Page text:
The first diamond discovered by Europeans in southern Africa was the Eureka Diamond. It was found near Hopetown on the Orange River in 1867. Two years later the Star of South Africa (also called the Dudley Diamond) was discovered in the same vicinity, on the banks of the Vaal River. The discovery of these and other diamonds led to a diamond rush. By the end of 1869, several hundred people had made their way to the Vaal River, prospecting for diamonds. Among them were Boers (descendants of Dutch settlers in present-day South Africa) and British, as wells as Americans, Australians, Germans, Russians, and Africans. In 1870 that number had swelled to ten thousand prospectors stretched out over eighty miles of the river. Meanwhile, another large diamond was found in 1869 on the hillock Colesberg Kopje, in the present-day South African province of Northern Cape. Within a month, several thousand men were digging on the hill to find more diamonds, which led to the creation of the Kimberley Mine.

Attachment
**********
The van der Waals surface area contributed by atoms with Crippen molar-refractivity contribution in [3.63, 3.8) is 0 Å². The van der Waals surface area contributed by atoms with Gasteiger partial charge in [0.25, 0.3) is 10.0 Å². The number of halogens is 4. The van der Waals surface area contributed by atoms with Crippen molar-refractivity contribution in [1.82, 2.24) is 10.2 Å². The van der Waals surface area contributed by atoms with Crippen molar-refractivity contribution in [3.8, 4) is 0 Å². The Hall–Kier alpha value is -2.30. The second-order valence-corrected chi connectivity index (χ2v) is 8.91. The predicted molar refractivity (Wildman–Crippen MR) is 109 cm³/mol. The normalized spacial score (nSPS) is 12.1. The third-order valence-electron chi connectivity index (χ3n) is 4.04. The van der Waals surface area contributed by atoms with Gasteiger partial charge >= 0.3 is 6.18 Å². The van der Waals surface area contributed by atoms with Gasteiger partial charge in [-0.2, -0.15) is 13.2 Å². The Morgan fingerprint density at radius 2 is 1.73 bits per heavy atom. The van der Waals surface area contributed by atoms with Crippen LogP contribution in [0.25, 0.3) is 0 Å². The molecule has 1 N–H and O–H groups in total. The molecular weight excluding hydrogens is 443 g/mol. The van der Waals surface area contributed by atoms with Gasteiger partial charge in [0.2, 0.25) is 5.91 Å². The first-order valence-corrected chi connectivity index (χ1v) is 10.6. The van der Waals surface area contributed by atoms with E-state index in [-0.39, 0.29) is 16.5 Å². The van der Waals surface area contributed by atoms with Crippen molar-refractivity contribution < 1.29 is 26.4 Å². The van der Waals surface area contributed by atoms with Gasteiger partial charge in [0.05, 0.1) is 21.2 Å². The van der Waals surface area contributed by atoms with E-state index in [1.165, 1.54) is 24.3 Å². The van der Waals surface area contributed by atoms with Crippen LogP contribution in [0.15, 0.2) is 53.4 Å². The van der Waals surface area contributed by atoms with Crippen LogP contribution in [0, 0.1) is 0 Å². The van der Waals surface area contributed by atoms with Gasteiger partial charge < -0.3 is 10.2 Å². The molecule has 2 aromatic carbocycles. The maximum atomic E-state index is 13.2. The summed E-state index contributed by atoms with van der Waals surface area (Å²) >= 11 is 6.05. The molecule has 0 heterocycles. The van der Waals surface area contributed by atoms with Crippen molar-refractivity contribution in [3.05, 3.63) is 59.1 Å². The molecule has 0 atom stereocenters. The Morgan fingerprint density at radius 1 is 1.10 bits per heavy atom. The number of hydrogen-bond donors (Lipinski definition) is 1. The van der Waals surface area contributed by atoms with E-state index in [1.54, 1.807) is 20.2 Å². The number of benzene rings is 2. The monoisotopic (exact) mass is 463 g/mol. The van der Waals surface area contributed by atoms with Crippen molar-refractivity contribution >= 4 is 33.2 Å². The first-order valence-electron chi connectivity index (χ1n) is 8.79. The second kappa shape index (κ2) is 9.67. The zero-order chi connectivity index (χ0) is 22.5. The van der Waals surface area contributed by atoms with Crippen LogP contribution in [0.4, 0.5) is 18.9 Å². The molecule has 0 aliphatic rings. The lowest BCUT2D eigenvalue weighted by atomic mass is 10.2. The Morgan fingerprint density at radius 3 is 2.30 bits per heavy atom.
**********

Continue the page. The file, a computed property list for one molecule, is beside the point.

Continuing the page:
The diamond rush attracted the attention of the young Englishman Cecil John Rhodes (1853–1902). Rhodes was one of nine sons born to a British vicar of modest means, and he was educated in the local grammar school. However, he suffered from ill health as a teenager and, at the age of seventeen, was sent to present-day South Africa in hopes of improving it.
When Rhodes arrived in October 1870, he first focused on growing cotton with his brother, Herbert, in Natal. However, the lure of the diamond fields proved to be too strong. The diamond mining rush had begun in an area that was soon annexed by Great Britain and incorporated into the Cape Colony. In 1871 Rhodes left Natal and moved to the newly founded city of Kimberley, which supported the diamond mines. There he began as a speculative digger, but then he began speculating in diamond claims and introducing new pumping techniques. Diamonds profoundly changed the political economy of the region and by 1875 were the largest export of the Cape Colony.
Although Rhodes had burgeoning business interests in southern Africa, he returned to England to attend Oxford University intermittently beginning in 1873. By this time, he had gained enough capital to support his education. In 1881 he earned his bachelor of arts degree from that institution. But Rhodes’s primary focus was on building his fortune.